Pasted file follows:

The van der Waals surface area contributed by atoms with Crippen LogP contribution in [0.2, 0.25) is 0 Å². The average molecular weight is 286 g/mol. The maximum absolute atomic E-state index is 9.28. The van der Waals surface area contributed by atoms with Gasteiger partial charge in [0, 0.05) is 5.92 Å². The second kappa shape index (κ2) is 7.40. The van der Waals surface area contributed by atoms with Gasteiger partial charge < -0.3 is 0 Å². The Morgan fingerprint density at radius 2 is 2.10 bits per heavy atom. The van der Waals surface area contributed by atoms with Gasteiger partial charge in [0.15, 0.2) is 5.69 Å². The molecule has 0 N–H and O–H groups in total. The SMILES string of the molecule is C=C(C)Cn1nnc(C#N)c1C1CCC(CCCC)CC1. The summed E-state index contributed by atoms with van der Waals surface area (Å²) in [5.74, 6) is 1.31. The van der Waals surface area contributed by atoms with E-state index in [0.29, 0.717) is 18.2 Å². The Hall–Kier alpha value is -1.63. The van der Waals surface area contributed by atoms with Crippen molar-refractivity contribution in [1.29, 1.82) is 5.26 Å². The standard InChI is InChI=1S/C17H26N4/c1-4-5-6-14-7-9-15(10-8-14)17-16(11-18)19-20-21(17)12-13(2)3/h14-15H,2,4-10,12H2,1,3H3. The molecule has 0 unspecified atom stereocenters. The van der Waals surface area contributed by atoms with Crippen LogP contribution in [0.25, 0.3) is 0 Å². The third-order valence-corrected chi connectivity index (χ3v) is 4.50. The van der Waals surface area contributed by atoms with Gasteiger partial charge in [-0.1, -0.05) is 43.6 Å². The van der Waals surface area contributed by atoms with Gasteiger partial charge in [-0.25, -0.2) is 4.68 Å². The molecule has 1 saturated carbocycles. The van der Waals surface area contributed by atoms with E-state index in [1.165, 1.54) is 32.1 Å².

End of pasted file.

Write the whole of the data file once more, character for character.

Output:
The van der Waals surface area contributed by atoms with Crippen LogP contribution in [0.2, 0.25) is 0 Å². The average molecular weight is 286 g/mol. The maximum absolute atomic E-state index is 9.28. The van der Waals surface area contributed by atoms with Gasteiger partial charge in [0, 0.05) is 5.92 Å². The second kappa shape index (κ2) is 7.40. The van der Waals surface area contributed by atoms with Gasteiger partial charge < -0.3 is 0 Å². The Morgan fingerprint density at radius 2 is 2.10 bits per heavy atom. The van der Waals surface area contributed by atoms with Gasteiger partial charge in [0.15, 0.2) is 5.69 Å². The molecule has 0 N–H and O–H groups in total. The SMILES string of the molecule is C=C(C)Cn1nnc(C#N)c1C1CCC(CCCC)CC1. The summed E-state index contributed by atoms with van der Waals surface area (Å²) in [5.74, 6) is 1.31. The van der Waals surface area contributed by atoms with E-state index in [0.29, 0.717) is 18.2 Å². The Hall–Kier alpha value is -1.63. The van der Waals surface area contributed by atoms with Crippen molar-refractivity contribution in [1.29, 1.82) is 5.26 Å². The standard InChI is InChI=1S/C17H26N4/c1-4-5-6-14-7-9-15(10-8-14)17-16(11-18)19-20-21(17)12-13(2)3/h14-15H,2,4-10,12H2,1,3H3. The molecule has 0 unspecified atom stereocenters. The van der Waals surface area contributed by atoms with Crippen LogP contribution in [0.25, 0.3) is 0 Å². The third-order valence-corrected chi connectivity index (χ3v) is 4.50. The van der Waals surface area contributed by atoms with Gasteiger partial charge in [-0.1, -0.05) is 43.6 Å². The van der Waals surface area contributed by atoms with Gasteiger partial charge in [-0.25, -0.2) is 4.68 Å². The molecule has 1 saturated carbocycles. The van der Waals surface area contributed by atoms with E-state index in [1.165, 1.54) is 32.1 Å².